easy way to carry out many of these activities, given the ease of
access and the low likelihood of detection.
With all of these risks and so few people protected against them,
seem that wireless protection is either desperately expensive or
incredibly difficult. However, this is not the case.
For normal landline communications, most companies
today use encrypted VPNs (virtual private networks), most commonly
to the IPSec standard. These are
used to protect communications between two points, usually between
a head office and branch office, suppliers or home workers. One
solution to the inherent insecurity of wireless is to use IPSec
encrypted VPNs for communications between the wireless user and
the wireless access point (or company network).
Encrypted VPNs will create a secure connection
between the wireless user and the VPN gateway of the company. This
connection now hides your communications. The data on your PC is
protected from prying eyes because the communication route for it
is through the VPN. This method therefore not only protects and
encrypts your wireless activity, but also prevents unauthorised
wireless access to your PC or business servers by requiring authenticated
VPNs for all wireless use.
If you are communicating with a supplier, customer
or indeed head office, you have not only protected confidential
data, you have also prevented your connections from being used to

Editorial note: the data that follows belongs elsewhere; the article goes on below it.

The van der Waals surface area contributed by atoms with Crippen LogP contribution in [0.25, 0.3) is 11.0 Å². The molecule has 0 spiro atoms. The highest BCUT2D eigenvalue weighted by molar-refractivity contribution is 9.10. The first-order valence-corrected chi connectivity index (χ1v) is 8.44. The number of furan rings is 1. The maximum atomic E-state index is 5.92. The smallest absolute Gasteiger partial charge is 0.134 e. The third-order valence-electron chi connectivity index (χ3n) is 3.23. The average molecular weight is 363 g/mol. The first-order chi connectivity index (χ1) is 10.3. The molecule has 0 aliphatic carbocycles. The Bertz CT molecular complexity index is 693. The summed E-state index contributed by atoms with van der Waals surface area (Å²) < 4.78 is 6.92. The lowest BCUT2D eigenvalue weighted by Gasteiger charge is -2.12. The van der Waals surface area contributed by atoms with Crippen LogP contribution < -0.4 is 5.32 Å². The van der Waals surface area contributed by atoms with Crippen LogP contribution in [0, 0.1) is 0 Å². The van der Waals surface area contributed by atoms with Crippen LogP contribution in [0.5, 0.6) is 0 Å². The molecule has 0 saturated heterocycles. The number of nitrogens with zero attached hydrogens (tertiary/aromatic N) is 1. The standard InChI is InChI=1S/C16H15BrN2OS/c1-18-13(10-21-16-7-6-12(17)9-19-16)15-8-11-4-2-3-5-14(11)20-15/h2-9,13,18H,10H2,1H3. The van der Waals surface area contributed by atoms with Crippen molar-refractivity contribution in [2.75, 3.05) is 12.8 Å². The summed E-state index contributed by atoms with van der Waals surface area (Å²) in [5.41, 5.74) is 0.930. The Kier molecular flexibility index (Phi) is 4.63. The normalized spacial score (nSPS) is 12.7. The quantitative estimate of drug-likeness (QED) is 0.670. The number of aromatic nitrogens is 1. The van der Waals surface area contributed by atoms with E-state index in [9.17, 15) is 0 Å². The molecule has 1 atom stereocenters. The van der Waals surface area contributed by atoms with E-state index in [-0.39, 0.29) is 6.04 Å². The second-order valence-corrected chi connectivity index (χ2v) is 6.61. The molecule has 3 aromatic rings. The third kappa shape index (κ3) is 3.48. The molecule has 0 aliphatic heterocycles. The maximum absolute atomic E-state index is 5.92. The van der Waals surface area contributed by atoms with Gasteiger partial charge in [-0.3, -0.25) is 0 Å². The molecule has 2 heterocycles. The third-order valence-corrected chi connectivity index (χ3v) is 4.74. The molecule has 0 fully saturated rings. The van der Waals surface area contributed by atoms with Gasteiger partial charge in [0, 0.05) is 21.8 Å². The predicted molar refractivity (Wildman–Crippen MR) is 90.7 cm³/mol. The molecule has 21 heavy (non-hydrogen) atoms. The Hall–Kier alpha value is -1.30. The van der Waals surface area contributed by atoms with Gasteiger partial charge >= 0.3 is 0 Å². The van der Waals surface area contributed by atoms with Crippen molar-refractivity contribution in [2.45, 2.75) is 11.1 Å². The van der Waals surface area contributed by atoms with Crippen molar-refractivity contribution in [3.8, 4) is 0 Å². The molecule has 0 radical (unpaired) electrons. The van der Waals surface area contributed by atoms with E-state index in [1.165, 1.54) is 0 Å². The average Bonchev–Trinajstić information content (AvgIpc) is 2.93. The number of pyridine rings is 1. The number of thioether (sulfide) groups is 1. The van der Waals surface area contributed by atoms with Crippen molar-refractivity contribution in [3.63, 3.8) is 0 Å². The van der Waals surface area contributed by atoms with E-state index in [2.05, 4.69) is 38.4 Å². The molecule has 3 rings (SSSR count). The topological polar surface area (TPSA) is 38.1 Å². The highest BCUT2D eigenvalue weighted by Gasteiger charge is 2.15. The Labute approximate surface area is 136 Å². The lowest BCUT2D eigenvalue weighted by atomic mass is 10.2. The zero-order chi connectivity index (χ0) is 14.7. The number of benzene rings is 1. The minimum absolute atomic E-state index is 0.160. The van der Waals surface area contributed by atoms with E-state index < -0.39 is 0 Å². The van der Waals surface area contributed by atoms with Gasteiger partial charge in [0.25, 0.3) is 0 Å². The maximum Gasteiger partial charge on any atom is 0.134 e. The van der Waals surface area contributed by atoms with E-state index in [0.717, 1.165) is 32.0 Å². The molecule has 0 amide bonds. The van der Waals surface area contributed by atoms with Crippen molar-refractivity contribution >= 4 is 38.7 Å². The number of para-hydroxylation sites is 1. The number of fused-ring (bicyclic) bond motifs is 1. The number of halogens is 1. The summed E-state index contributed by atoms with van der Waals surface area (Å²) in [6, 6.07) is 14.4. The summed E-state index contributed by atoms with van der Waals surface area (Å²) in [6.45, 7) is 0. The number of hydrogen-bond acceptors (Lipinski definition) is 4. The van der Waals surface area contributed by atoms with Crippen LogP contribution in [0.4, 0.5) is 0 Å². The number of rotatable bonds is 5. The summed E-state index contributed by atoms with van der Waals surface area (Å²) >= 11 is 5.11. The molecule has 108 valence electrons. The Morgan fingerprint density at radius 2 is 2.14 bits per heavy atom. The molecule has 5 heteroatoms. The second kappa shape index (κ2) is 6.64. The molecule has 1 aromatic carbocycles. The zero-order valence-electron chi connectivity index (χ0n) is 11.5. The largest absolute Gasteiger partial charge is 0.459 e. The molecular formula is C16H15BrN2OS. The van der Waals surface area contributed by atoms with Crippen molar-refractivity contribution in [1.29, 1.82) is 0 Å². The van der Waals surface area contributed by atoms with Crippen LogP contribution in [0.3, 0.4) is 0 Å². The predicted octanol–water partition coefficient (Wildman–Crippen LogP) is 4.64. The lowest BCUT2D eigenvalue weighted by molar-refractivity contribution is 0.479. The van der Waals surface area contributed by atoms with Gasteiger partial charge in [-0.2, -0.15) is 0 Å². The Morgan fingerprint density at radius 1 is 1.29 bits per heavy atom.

compromise their security.
Installing and implementing VPNs is more complex
than using unprotected wireless, but is not beyond the skill set
of PC literate individuals who need the benefits of protection.
If you're looking to implement wireless VPNs, prime features you
need to look for are
- ease of installation and use,
- compliance with standards (802.11b is the one currently in widest
-capability to use a VPN. (This feature is not as obvious as it
sounds, because some "secure" wireless units have firewall
functions but do not support VPNs).
Safe rather than sorry
Wireless provides many benefits to business users, which include
low cost, greater mobility and being able to alter desk layouts
with the minimum of hassle. These benefits mean wireless is spreading
rapidly. However, security breaches occurring through wireless use
are also increasing, with consequent high costs.
It is both inexpensive and comparatively easy
to secure yourself against broadcasting your secrets to anyone who
is interested. The latest generation of wireless defence solutions
means there is no longer any reason to participate in unprotected
Ian Kilpatrick is chairman of Wick Hill
Group, a company specialising in secure infrastructure solutions
15th August 2003 •Region: UK/Worldwide •Type:
Article •Topic: ISM